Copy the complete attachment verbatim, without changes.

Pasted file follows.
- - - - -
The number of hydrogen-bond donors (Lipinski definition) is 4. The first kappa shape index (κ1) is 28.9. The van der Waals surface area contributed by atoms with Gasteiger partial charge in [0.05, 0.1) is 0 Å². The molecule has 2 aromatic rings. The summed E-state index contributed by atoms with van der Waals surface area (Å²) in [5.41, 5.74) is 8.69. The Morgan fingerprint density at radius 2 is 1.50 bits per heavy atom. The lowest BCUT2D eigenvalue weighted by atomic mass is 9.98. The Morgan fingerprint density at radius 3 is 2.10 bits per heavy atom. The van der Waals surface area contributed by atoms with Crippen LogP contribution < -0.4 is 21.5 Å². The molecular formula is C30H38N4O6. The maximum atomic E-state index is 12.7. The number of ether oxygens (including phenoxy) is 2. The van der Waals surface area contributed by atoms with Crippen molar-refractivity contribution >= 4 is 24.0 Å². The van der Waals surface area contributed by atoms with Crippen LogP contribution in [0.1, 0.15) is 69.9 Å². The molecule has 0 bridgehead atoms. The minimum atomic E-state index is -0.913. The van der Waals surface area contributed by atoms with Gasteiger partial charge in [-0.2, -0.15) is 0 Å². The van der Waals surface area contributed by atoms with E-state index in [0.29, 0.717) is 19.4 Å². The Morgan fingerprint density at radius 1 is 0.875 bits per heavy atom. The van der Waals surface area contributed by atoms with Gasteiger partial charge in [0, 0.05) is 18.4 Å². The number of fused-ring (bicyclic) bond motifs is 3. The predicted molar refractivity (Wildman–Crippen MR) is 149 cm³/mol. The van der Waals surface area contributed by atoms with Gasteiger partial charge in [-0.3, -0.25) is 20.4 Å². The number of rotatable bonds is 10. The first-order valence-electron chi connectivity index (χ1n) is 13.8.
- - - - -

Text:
The number of hydrogen-bond donors (Lipinski definition) is 4. The first kappa shape index (κ1) is 28.9. The van der Waals surface area contributed by atoms with Gasteiger partial charge in [0.05, 0.1) is 0 Å². The molecule has 2 aromatic rings. The summed E-state index contributed by atoms with van der Waals surface area (Å²) in [5.41, 5.74) is 8.69. The Morgan fingerprint density at radius 2 is 1.50 bits per heavy atom. The lowest BCUT2D eigenvalue weighted by atomic mass is 9.98. The Morgan fingerprint density at radius 3 is 2.10 bits per heavy atom. The van der Waals surface area contributed by atoms with Crippen LogP contribution < -0.4 is 21.5 Å². The molecular formula is C30H38N4O6. The maximum atomic E-state index is 12.7. The number of ether oxygens (including phenoxy) is 2. The van der Waals surface area contributed by atoms with Crippen molar-refractivity contribution >= 4 is 24.0 Å². The van der Waals surface area contributed by atoms with Crippen LogP contribution in [0.1, 0.15) is 69.9 Å². The molecule has 0 bridgehead atoms. The minimum atomic E-state index is -0.913. The van der Waals surface area contributed by atoms with Gasteiger partial charge in [-0.2, -0.15) is 0 Å². The van der Waals surface area contributed by atoms with E-state index in [0.29, 0.717) is 19.4 Å². The Morgan fingerprint density at radius 1 is 0.875 bits per heavy atom. The van der Waals surface area contributed by atoms with Gasteiger partial charge in [0, 0.05) is 18.4 Å². The number of fused-ring (bicyclic) bond motifs is 3. The predicted molar refractivity (Wildman–Crippen MR) is 149 cm³/mol. The van der Waals surface area contributed by atoms with Gasteiger partial charge in [-0.3, -0.25) is 20.4 Å². The number of rotatable bonds is 10. The first-order valence-electron chi connectivity index (χ1n) is 13.8.